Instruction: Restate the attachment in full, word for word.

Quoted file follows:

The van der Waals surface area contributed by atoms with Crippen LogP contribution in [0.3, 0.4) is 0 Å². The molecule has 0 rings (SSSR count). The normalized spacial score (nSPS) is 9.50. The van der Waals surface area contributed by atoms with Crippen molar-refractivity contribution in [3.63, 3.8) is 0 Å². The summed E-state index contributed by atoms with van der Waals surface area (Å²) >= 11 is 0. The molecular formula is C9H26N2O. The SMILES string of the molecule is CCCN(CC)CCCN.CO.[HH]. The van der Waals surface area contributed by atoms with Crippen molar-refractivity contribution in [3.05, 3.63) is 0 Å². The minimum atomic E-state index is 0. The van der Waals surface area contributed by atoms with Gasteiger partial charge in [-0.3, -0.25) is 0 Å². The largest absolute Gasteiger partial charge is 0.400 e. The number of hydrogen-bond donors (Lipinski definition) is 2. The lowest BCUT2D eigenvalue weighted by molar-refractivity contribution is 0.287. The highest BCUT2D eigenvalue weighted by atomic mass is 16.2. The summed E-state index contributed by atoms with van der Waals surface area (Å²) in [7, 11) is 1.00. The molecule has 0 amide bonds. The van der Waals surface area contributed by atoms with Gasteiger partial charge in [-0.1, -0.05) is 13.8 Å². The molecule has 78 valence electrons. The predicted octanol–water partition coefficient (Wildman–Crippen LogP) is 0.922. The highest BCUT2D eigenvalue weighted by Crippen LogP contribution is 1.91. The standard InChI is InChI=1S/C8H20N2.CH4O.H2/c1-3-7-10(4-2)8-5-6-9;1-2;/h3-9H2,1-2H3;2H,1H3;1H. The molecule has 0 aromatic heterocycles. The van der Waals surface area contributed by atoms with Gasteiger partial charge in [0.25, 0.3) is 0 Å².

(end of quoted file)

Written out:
The van der Waals surface area contributed by atoms with Crippen LogP contribution in [0.3, 0.4) is 0 Å². The molecule has 0 rings (SSSR count). The normalized spacial score (nSPS) is 9.50. The van der Waals surface area contributed by atoms with Crippen molar-refractivity contribution in [3.63, 3.8) is 0 Å². The summed E-state index contributed by atoms with van der Waals surface area (Å²) >= 11 is 0. The molecular formula is C9H26N2O. The SMILES string of the molecule is CCCN(CC)CCCN.CO.[HH]. The van der Waals surface area contributed by atoms with Crippen molar-refractivity contribution in [3.05, 3.63) is 0 Å². The minimum atomic E-state index is 0. The van der Waals surface area contributed by atoms with Gasteiger partial charge in [-0.3, -0.25) is 0 Å². The largest absolute Gasteiger partial charge is 0.400 e. The number of hydrogen-bond donors (Lipinski definition) is 2. The lowest BCUT2D eigenvalue weighted by molar-refractivity contribution is 0.287. The highest BCUT2D eigenvalue weighted by atomic mass is 16.2. The summed E-state index contributed by atoms with van der Waals surface area (Å²) in [7, 11) is 1.00. The molecule has 0 amide bonds. The van der Waals surface area contributed by atoms with Gasteiger partial charge in [-0.1, -0.05) is 13.8 Å². The molecule has 78 valence electrons. The predicted octanol–water partition coefficient (Wildman–Crippen LogP) is 0.922. The highest BCUT2D eigenvalue weighted by Crippen LogP contribution is 1.91. The standard InChI is InChI=1S/C8H20N2.CH4O.H2/c1-3-7-10(4-2)8-5-6-9;1-2;/h3-9H2,1-2H3;2H,1H3;1H. The molecule has 0 aromatic heterocycles. The van der Waals surface area contributed by atoms with Gasteiger partial charge in [0.25, 0.3) is 0 Å².